The long-term aim of the campaign is to develop an open culture where menstruation is not treated as a taboo. The campaign also seeks to hold the schools accountable for their responsibilities as an important component in the implementation of MHM policies by making adequate sanitation infrastructure and knowledge of MHM available in school premises.

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Harshita is a psychologist and works to support people with mental health issues, particularly adolescents who are survivors of violence. Associated with the Azadi Foundation in UP, Harshita became an MHM Fellow with YKA, with the aim of promoting better menstrual health.

Her campaign #MeriMarzi aims to promote menstrual health and wellness, hygiene and facilities for female sex workers in UP. She says, “Knowledge about natural body processes is a very basic human right. And for individuals whose occupation is providing sexual services, it becomes even more important.”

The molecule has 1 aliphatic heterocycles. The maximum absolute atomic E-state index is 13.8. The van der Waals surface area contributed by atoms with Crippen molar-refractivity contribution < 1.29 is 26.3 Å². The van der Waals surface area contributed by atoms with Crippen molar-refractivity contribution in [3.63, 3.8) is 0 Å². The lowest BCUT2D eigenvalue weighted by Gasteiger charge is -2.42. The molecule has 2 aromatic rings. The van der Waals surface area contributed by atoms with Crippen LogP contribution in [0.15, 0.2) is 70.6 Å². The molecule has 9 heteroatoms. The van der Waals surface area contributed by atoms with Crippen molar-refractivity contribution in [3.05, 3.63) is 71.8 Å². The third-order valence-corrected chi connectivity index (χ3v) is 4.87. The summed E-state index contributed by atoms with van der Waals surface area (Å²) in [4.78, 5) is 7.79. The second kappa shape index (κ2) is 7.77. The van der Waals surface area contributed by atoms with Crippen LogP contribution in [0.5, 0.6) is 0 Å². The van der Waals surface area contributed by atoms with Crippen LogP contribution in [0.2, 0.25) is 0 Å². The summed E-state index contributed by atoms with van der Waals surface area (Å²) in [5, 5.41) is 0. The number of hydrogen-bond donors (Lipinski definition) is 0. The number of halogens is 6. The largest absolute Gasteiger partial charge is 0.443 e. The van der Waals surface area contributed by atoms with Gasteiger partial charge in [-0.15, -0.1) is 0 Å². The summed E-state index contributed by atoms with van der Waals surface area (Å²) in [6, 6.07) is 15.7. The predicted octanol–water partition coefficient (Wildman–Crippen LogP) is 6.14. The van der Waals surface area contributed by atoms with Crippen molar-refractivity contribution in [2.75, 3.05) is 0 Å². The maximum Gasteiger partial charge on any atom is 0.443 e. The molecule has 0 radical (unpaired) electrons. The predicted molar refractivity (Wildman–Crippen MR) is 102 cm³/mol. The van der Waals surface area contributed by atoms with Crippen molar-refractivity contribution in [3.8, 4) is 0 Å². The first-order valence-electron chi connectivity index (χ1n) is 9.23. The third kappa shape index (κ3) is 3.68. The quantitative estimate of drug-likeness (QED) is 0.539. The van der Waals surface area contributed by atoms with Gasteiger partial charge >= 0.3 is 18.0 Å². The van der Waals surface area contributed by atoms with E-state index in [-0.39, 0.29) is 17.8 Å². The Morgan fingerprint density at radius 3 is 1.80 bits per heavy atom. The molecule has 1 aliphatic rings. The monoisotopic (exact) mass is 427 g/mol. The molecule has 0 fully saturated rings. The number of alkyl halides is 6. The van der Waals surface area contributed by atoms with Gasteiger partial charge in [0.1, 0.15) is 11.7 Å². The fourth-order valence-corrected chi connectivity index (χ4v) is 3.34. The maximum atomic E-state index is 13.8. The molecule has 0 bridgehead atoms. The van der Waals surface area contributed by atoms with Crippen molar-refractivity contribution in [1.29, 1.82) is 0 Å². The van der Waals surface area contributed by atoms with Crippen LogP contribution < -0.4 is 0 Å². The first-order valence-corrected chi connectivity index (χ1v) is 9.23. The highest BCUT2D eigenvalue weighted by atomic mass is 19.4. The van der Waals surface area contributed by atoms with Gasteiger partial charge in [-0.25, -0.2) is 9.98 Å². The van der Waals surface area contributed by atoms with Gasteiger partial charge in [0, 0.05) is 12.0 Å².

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MH Fellow Sabna comes with significant experience working with a range of development issues. A co-founder of Project Sakhi Saheli, which aims to combat period poverty and break menstrual taboos, Sabna has, in the past, worked on the issue of menstruation in urban slums of Delhi with women and adolescent girls. She and her team also released MenstraBook, with menstrastories and organised Menstra Tlk in the Delhi School of Social Work to create more conversations on menstruation.